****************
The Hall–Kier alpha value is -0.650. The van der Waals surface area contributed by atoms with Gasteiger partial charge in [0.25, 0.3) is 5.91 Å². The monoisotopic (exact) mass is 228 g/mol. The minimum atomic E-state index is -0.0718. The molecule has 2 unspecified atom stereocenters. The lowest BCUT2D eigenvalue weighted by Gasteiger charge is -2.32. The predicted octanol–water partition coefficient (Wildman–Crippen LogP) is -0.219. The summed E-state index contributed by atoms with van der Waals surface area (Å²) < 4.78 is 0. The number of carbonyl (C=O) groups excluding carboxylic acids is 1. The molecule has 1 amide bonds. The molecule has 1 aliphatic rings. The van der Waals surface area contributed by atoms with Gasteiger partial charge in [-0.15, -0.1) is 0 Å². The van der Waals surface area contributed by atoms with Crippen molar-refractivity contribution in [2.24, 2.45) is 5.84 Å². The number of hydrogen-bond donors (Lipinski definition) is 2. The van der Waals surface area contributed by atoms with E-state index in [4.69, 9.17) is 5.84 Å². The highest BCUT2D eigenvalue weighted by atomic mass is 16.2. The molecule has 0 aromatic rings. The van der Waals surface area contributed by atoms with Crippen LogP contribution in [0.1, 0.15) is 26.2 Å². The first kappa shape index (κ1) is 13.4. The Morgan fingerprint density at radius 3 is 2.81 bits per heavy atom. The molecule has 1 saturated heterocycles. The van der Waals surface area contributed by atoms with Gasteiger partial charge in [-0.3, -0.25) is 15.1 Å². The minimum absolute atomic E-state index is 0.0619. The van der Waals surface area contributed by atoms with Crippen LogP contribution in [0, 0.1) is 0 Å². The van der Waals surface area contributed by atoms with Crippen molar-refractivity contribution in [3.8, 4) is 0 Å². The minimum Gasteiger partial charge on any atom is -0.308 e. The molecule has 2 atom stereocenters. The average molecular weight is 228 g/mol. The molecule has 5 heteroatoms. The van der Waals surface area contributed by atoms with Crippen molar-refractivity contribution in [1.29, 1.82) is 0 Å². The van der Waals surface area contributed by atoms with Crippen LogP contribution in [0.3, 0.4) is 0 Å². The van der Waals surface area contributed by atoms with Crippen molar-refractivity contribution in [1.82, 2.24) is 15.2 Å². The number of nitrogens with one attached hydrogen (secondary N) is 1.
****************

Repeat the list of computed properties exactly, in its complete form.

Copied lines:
The Hall–Kier alpha value is -0.650. The van der Waals surface area contributed by atoms with Gasteiger partial charge in [0.25, 0.3) is 5.91 Å². The monoisotopic (exact) mass is 228 g/mol. The minimum atomic E-state index is -0.0718. The molecule has 2 unspecified atom stereocenters. The lowest BCUT2D eigenvalue weighted by Gasteiger charge is -2.32. The predicted octanol–water partition coefficient (Wildman–Crippen LogP) is -0.219. The summed E-state index contributed by atoms with van der Waals surface area (Å²) < 4.78 is 0. The number of carbonyl (C=O) groups excluding carboxylic acids is 1. The molecule has 1 amide bonds. The molecule has 1 aliphatic rings. The van der Waals surface area contributed by atoms with Gasteiger partial charge in [-0.15, -0.1) is 0 Å². The van der Waals surface area contributed by atoms with Crippen molar-refractivity contribution in [2.24, 2.45) is 5.84 Å². The number of hydrogen-bond donors (Lipinski definition) is 2. The van der Waals surface area contributed by atoms with E-state index in [4.69, 9.17) is 5.84 Å². The highest BCUT2D eigenvalue weighted by atomic mass is 16.2. The molecule has 0 aromatic rings. The van der Waals surface area contributed by atoms with Crippen LogP contribution in [0.1, 0.15) is 26.2 Å². The first kappa shape index (κ1) is 13.4. The Morgan fingerprint density at radius 3 is 2.81 bits per heavy atom. The molecule has 1 saturated heterocycles. The van der Waals surface area contributed by atoms with Gasteiger partial charge in [-0.3, -0.25) is 15.1 Å². The minimum absolute atomic E-state index is 0.0619. The van der Waals surface area contributed by atoms with Crippen LogP contribution in [0, 0.1) is 0 Å². The van der Waals surface area contributed by atoms with Crippen molar-refractivity contribution in [3.8, 4) is 0 Å². The minimum Gasteiger partial charge on any atom is -0.308 e. The molecule has 2 atom stereocenters. The average molecular weight is 228 g/mol. The molecule has 5 heteroatoms. The van der Waals surface area contributed by atoms with Crippen molar-refractivity contribution in [1.29, 1.82) is 0 Å². The van der Waals surface area contributed by atoms with Crippen LogP contribution in [0.3, 0.4) is 0 Å². The van der Waals surface area contributed by atoms with Crippen molar-refractivity contribution in [1.82, 2.24) is 15.2 Å². The number of nitrogens with one attached hydrogen (secondary N) is 1.